So the premise for The Assassin of Aldarhaij...

When a prophesy comes to the attention of a simple farmer’s son during a twilight stroll in the forest, he not only discovers that the world around him is full of majick, but that he is also the subject of said prophesy. The events that follow will catapult him out of his rural existence and into a world of darkness.


Elizabeth: What was the hardest part of the writing process?

Joshua: The hardest part of the writing process (for me) is keeping myself from editing what I've already written. I'm very critical of my own writing, constantly judging it and wanting to perfect it. The truth is that, even though I've poured my heart and soul into Aesiranyn, it will never be good enough—it will never be perfect. That's the hardest part of writing. But you have to keep writing, imperfections or otherwise. Being able to share the stories that swim through my consciousness—that's the ultimate prize.


Elizabeth: How much of an influence did your writing coach, Joseph Nassise, have on your novel?

Joshua: In all honesty, Joe didn't have much influence on the actual novel at all. I already had the characters, setting, language, and several plotlines haunting me. Joe helped me by offering me structure and goals—assignments every week for which I was accountable. That alone helped me to get the bare bones of my outline onto paper—well, index cards—and seeing it all physically before me was worth its weight in gold. Being fired from my job in July of 2011 and the constant encouragement from Jeremiah were the true catalysts—not Mr. Nassise—for me finishing my manuscript. And though, as you well know, the manuscript has changed a bit since finishing it, finishing it was the ultimate mental relief.


Elizabeth: Please describe your writing process. What does your typical writing day look like?

Joshua: My writing process is scattered. I usually think of the basic plot of the book and start writing it onto paper so I don't forget any of the details. Strangely enough, most of my stories come to me while in the shower. Mental clarity, I suppose. I'll quickly jot down the details of the story, and then from there, I'll start writing the first scene—the first scene at the time, that it, as it usually changes. I'll write as long as the muse is there, and when it decides to leave, I work on the research, structure, characters, and world-building. After that is done, I usually plot the scenes with index cards, and once the scenes are clearly before me, I'll write. Sometimes I'll choose a random scene from the bunch, and sometimes I'll write them in sequence. I have to say, however, when written out of order, I am usually inspired to make changes to previous scenes—not always for the better, unfortunately.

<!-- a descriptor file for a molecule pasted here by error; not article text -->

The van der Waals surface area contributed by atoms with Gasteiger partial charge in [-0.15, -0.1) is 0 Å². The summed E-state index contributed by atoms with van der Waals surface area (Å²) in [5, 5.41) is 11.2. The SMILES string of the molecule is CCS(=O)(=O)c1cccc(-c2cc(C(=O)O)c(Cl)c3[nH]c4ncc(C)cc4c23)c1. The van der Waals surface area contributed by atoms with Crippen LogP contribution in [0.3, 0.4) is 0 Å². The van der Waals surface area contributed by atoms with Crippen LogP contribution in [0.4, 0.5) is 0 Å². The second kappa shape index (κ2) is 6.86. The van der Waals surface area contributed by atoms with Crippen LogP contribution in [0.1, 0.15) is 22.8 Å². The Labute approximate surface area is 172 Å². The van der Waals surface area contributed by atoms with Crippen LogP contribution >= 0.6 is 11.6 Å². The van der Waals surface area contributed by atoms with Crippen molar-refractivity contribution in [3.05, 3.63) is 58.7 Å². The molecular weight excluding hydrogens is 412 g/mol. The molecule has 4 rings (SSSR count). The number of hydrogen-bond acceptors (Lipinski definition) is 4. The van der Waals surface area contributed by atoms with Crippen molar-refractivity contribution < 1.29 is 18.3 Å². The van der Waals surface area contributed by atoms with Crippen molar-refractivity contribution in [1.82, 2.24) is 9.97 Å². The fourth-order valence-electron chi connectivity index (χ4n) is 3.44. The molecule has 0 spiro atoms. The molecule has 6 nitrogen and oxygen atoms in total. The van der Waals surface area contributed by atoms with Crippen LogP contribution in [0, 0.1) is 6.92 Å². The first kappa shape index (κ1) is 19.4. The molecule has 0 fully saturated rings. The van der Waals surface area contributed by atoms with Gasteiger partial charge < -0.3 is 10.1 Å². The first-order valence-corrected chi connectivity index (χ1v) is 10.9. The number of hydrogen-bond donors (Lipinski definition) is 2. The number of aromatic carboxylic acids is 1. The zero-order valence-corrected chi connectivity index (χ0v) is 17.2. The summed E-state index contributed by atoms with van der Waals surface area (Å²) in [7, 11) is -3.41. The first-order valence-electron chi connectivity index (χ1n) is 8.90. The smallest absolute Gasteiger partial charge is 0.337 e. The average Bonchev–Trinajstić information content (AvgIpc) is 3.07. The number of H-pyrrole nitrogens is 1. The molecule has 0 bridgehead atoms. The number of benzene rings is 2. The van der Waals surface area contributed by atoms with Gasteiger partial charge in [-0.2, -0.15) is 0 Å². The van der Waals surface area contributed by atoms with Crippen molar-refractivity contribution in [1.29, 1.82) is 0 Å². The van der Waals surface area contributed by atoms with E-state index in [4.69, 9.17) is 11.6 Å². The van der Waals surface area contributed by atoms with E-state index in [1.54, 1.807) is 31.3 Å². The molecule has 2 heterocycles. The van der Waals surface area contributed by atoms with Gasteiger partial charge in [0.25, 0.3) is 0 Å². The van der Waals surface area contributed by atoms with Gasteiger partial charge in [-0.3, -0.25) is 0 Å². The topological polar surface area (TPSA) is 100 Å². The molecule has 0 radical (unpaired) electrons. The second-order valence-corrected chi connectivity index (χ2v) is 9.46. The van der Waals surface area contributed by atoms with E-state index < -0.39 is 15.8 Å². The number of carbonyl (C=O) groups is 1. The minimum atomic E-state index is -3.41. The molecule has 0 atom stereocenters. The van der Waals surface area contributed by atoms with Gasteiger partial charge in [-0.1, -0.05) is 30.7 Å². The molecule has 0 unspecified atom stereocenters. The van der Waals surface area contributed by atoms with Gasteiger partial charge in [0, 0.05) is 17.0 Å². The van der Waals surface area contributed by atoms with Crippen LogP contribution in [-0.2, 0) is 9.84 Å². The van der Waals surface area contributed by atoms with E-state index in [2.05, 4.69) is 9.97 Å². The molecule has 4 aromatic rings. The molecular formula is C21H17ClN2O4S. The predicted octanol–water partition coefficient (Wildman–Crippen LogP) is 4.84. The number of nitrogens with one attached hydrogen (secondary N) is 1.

Elizabeth: What made you decide to start a blog, and in particular a writing blog?

Joshua: As I said, I got let go from my job (of almost 8 years), so I had a lot of time on my hands. I finished my manuscript in September 2011, within two months of losing my job. After September I focused on editing what I had written, and then I sent it out to agents. By the time December had rolled around, I had received a response from most of the agencies. Not the response for which I had hoped, but a response nonetheless. It depressed me a bit. I knew that, without some tie to the writing world and publishing community, I'd probably never be taken seriously as a writer. That was the biggest motivation for the blog. The other, of course, being a source of income, as I was still jobless. Although I've not made any money from the blog as of now, I've gained riches in other ways. I've reconnected with friends with which I had lost contact, I've become a part of the publishing community in some aspect (which was the original intention), and I've met a plethora of great people—be it authors, publishers, agents, or fellow passionate readers.


Elizabeth: What is your favorite thing about blogging? Your least favorite? What has surprised you the most? Any truly spectacular, unexpected moments?

Joshua: My favorite thing about blogging is working with my team. When I blogged by myself, it was rather lonely; it even seemed pointless, at times. Now that I have a (constantly-growing) team, I feel connected to other passionate readers. Every day I'm learning more about the world of Speculative Fiction and, in turn, about myself.

What has surprised me the most... How fickle the blogging audience can be. I didn't realize how difficult it'd be to gain a following, or even how interconnected the blogging community truly was. The Bearded Scribe wouldn't still be alive today if it weren't for its contributors—that includes my great staff and the wonderful guest authors I've been lucky to seduce, as well as the several blogs and sites that are part of truly building a community.


I think the most unexpected moment, so far, has come from author, Michael Scott. Through the other blogs I follow, I discovered that the last book of his The Secrets of the Immortal Nicholas Flamel series was about to be released. I tagged him in a tweet, and I jokingly said that I would love an interview with him. I was astonished when I got an instant reply. He also helped me set up a giveaway of his book! 


Thanks, Joshua!  We still have a few more questions to go, but you've been quite cooperative today, so I'll let you off for now.  We'll talk again later...

...See, writers?  I'm shameless, but not merciless.

Happy Scribing!